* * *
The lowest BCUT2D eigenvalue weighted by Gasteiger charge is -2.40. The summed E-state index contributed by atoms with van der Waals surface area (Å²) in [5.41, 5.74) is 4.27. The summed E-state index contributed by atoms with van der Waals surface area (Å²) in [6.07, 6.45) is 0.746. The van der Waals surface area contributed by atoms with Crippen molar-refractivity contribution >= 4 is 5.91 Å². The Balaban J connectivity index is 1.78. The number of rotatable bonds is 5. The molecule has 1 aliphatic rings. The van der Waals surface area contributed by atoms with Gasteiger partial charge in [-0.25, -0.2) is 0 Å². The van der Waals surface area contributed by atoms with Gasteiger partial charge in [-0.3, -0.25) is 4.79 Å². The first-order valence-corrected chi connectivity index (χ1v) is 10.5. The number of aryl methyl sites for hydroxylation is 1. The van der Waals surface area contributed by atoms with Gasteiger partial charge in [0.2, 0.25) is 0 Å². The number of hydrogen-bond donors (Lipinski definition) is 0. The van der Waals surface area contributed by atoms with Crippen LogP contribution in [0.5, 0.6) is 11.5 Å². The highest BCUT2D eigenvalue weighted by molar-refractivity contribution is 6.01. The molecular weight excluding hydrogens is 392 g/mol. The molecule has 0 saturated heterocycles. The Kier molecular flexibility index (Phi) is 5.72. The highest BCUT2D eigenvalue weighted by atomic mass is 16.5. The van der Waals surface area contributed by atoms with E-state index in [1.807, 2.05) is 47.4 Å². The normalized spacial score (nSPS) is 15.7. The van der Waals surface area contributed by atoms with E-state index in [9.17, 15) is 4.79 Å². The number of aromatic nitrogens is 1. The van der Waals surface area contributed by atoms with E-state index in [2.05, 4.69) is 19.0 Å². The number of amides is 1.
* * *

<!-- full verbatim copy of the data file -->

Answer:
The lowest BCUT2D eigenvalue weighted by Gasteiger charge is -2.40. The summed E-state index contributed by atoms with van der Waals surface area (Å²) in [5.41, 5.74) is 4.27. The summed E-state index contributed by atoms with van der Waals surface area (Å²) in [6.07, 6.45) is 0.746. The van der Waals surface area contributed by atoms with Crippen molar-refractivity contribution >= 4 is 5.91 Å². The Balaban J connectivity index is 1.78. The number of rotatable bonds is 5. The molecule has 1 aliphatic rings. The van der Waals surface area contributed by atoms with Gasteiger partial charge in [-0.25, -0.2) is 0 Å². The van der Waals surface area contributed by atoms with Gasteiger partial charge in [-0.3, -0.25) is 4.79 Å². The first-order valence-corrected chi connectivity index (χ1v) is 10.5. The number of aryl methyl sites for hydroxylation is 1. The van der Waals surface area contributed by atoms with Gasteiger partial charge in [0.2, 0.25) is 0 Å². The number of hydrogen-bond donors (Lipinski definition) is 0. The van der Waals surface area contributed by atoms with Crippen LogP contribution in [0.5, 0.6) is 11.5 Å². The highest BCUT2D eigenvalue weighted by molar-refractivity contribution is 6.01. The molecular weight excluding hydrogens is 392 g/mol. The molecule has 0 saturated heterocycles. The Kier molecular flexibility index (Phi) is 5.72. The highest BCUT2D eigenvalue weighted by atomic mass is 16.5. The van der Waals surface area contributed by atoms with E-state index in [1.807, 2.05) is 47.4 Å². The normalized spacial score (nSPS) is 15.7. The van der Waals surface area contributed by atoms with E-state index in [9.17, 15) is 4.79 Å². The number of aromatic nitrogens is 1. The van der Waals surface area contributed by atoms with E-state index in [2.05, 4.69) is 19.0 Å². The number of amides is 1.